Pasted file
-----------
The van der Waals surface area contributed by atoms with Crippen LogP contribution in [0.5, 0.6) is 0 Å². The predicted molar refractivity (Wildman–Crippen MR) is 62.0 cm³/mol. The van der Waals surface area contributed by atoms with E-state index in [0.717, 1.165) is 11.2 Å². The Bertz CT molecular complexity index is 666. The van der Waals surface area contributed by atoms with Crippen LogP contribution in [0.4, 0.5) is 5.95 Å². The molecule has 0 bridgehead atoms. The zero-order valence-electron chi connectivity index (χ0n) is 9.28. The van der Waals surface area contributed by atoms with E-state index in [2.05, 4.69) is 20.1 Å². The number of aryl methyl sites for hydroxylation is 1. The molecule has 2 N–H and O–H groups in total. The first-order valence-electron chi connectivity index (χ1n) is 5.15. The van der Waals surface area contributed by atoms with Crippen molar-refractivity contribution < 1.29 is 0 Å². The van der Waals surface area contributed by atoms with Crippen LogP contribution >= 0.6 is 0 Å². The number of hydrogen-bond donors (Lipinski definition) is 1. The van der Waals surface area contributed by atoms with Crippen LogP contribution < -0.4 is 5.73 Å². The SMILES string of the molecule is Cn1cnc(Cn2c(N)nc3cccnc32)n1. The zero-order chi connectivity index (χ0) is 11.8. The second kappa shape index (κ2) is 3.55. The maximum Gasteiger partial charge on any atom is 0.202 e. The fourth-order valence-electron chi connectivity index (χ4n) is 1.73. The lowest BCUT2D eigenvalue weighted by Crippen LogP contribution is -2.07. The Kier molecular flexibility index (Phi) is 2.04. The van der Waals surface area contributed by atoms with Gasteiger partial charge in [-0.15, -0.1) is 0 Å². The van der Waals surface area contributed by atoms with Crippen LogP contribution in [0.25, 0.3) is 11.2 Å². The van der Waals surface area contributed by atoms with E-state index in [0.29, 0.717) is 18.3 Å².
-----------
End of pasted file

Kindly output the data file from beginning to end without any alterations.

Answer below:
The van der Waals surface area contributed by atoms with Crippen LogP contribution in [0.5, 0.6) is 0 Å². The predicted molar refractivity (Wildman–Crippen MR) is 62.0 cm³/mol. The van der Waals surface area contributed by atoms with E-state index in [0.717, 1.165) is 11.2 Å². The Bertz CT molecular complexity index is 666. The van der Waals surface area contributed by atoms with Crippen LogP contribution in [0.4, 0.5) is 5.95 Å². The molecule has 0 bridgehead atoms. The zero-order valence-electron chi connectivity index (χ0n) is 9.28. The van der Waals surface area contributed by atoms with E-state index in [2.05, 4.69) is 20.1 Å². The number of aryl methyl sites for hydroxylation is 1. The molecule has 2 N–H and O–H groups in total. The first-order valence-electron chi connectivity index (χ1n) is 5.15. The van der Waals surface area contributed by atoms with Crippen molar-refractivity contribution < 1.29 is 0 Å². The van der Waals surface area contributed by atoms with Crippen LogP contribution >= 0.6 is 0 Å². The number of hydrogen-bond donors (Lipinski definition) is 1. The van der Waals surface area contributed by atoms with Crippen LogP contribution < -0.4 is 5.73 Å². The SMILES string of the molecule is Cn1cnc(Cn2c(N)nc3cccnc32)n1. The zero-order chi connectivity index (χ0) is 11.8. The second kappa shape index (κ2) is 3.55. The maximum Gasteiger partial charge on any atom is 0.202 e. The fourth-order valence-electron chi connectivity index (χ4n) is 1.73. The lowest BCUT2D eigenvalue weighted by Crippen LogP contribution is -2.07. The Kier molecular flexibility index (Phi) is 2.04. The van der Waals surface area contributed by atoms with Gasteiger partial charge in [-0.15, -0.1) is 0 Å². The van der Waals surface area contributed by atoms with Crippen LogP contribution in [0.25, 0.3) is 11.2 Å². The van der Waals surface area contributed by atoms with E-state index in [0.29, 0.717) is 18.3 Å².